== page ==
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State of the Union

As prescribed in Article II of the Constitution, the President is instructed to give Congress an annual report "on the State of the Union" and recommend any measures the President deems "necessary and expedient."

Making Resolutions

The first speech was given in 1790 by President Washington. Since then, 225 messages have been delivered, through less than half have been in person. Until the mid-20th Century, it was called the "President's Annual Message to Congress," and "State of the Union" became the commonplace term thereafter. Earlier in the Republic, the messages tended to be more of an administrative and economic report. But the State of the Union evolved over time into its current form of providing a venue for the President to rally the American people and Congress in support of his or her agenda.

Tuning in for the Countdown

Though Washington and Adams delivered their messages directly to Congress, Jefferson set the practice of delivering his annual message via courier, believing a presidential address to be too reminiscent of the annual speech given by the British monarchy. His precedent would last until President Wilson delivered his speech before a joint session of Congress in 1913. Since then, the tradition has been for presidents to give their reports in person, as further buttressed by the advent of new forms of media (radio, TV, and the Internet) that allow presidents to reach a broader audience. Nearly 67 million Americans watched President Clinton's speech in 1993, the all-time record. A little over 33 million viewers watched President Obama's address in January 2014, the second lowest rating since Nielsen began collecting this data.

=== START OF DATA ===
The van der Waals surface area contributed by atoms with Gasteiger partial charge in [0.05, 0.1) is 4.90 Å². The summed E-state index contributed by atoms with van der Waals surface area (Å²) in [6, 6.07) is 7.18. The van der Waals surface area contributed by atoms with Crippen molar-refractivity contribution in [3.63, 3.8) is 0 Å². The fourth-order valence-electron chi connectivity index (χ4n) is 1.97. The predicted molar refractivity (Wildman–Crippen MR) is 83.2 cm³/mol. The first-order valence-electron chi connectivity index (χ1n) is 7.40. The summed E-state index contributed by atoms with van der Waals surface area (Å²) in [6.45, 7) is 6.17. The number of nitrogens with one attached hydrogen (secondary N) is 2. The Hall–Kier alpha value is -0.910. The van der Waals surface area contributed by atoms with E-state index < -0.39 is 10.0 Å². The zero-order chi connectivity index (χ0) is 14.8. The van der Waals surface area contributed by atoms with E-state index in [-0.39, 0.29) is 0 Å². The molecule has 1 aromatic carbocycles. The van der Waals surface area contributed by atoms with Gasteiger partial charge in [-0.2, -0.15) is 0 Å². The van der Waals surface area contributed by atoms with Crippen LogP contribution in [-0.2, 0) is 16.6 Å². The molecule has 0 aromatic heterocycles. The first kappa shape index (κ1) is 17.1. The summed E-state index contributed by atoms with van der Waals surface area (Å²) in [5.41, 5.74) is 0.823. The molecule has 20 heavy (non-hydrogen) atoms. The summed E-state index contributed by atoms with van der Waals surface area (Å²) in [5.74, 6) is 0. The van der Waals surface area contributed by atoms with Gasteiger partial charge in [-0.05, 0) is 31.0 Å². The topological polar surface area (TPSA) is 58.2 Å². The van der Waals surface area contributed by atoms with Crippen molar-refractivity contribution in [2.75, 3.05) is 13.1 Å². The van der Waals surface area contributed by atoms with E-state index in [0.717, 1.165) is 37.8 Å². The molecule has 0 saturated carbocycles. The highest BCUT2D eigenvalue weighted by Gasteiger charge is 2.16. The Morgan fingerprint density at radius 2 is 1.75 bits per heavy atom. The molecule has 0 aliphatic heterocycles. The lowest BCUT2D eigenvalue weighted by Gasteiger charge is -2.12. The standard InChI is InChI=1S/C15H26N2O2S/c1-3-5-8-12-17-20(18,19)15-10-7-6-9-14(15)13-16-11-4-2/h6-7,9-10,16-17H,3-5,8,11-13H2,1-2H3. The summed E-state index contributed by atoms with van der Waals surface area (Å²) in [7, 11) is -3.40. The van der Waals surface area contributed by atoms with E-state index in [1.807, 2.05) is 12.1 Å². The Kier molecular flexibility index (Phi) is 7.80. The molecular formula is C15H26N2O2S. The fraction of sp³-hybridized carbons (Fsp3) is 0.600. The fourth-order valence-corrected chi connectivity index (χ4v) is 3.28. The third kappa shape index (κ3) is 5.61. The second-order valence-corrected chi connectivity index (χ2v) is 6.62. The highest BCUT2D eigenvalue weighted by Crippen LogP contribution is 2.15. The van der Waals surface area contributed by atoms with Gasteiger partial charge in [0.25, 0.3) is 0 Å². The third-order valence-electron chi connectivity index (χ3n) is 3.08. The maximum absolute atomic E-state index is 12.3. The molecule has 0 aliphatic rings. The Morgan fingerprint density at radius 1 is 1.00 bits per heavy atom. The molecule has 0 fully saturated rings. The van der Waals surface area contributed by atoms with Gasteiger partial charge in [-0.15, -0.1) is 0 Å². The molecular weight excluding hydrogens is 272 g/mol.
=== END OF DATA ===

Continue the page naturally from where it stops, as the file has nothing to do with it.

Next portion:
First Ones to the Party

The President delivers the address before a joint session of Congress in the House chamber. Members of the Cabinet, the Joint Chiefs of Staff, and Supreme Court justices also attend, though there has been some controversy regarding this practice. A member of the president's Cabinet as well as two members from each house of Congress, from both parties, are absent from the Capitol during the speech to assure continuity of government. Though the Senate has a specific seating area, the House has no assigned seating for the speech, meaning members sometimes wait up to 10 hours to secure a seat on the main aisle to shake the President's hand.

Mark Your Calendar

Speaker Boehner officially invited President Obama to give his address on Tuesday, January 20 at 9PM, which will be the President's first speech to a Republican-controlled House and Senate.